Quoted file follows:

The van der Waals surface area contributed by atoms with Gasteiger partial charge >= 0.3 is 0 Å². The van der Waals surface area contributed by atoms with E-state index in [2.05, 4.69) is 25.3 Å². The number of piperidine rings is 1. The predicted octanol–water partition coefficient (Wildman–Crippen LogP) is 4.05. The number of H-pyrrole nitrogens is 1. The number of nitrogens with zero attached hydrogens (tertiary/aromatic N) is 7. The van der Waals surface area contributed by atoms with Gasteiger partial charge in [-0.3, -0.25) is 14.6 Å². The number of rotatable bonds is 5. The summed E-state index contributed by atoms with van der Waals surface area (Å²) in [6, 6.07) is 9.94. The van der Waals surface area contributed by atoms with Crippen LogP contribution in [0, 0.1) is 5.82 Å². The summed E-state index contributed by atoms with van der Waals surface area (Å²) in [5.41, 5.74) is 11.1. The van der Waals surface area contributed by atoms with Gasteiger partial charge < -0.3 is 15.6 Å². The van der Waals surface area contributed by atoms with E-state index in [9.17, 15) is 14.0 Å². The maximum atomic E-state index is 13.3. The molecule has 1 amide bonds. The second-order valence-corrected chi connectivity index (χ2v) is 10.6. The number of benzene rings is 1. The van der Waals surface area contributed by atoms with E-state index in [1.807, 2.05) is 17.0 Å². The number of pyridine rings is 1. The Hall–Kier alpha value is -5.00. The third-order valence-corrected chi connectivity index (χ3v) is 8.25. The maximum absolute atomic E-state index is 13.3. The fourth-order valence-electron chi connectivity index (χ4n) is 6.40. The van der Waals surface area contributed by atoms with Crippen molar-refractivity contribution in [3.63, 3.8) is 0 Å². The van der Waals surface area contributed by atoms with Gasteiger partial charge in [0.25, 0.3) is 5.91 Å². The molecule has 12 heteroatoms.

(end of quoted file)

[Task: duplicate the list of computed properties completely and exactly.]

The van der Waals surface area contributed by atoms with Gasteiger partial charge >= 0.3 is 0 Å². The van der Waals surface area contributed by atoms with E-state index in [2.05, 4.69) is 25.3 Å². The number of piperidine rings is 1. The predicted octanol–water partition coefficient (Wildman–Crippen LogP) is 4.05. The number of H-pyrrole nitrogens is 1. The number of nitrogens with zero attached hydrogens (tertiary/aromatic N) is 7. The van der Waals surface area contributed by atoms with Gasteiger partial charge in [-0.3, -0.25) is 14.6 Å². The number of rotatable bonds is 5. The summed E-state index contributed by atoms with van der Waals surface area (Å²) in [6, 6.07) is 9.94. The van der Waals surface area contributed by atoms with Crippen LogP contribution in [0, 0.1) is 5.82 Å². The summed E-state index contributed by atoms with van der Waals surface area (Å²) in [5.41, 5.74) is 11.1. The van der Waals surface area contributed by atoms with Gasteiger partial charge < -0.3 is 15.6 Å². The van der Waals surface area contributed by atoms with E-state index in [9.17, 15) is 14.0 Å². The maximum atomic E-state index is 13.3. The molecule has 1 amide bonds. The second-order valence-corrected chi connectivity index (χ2v) is 10.6. The number of benzene rings is 1. The van der Waals surface area contributed by atoms with E-state index in [1.807, 2.05) is 17.0 Å². The number of pyridine rings is 1. The Hall–Kier alpha value is -5.00. The third-order valence-corrected chi connectivity index (χ3v) is 8.25. The maximum absolute atomic E-state index is 13.3. The fourth-order valence-electron chi connectivity index (χ4n) is 6.40. The van der Waals surface area contributed by atoms with Crippen molar-refractivity contribution in [3.63, 3.8) is 0 Å². The van der Waals surface area contributed by atoms with Gasteiger partial charge in [0.25, 0.3) is 5.91 Å². The molecule has 12 heteroatoms.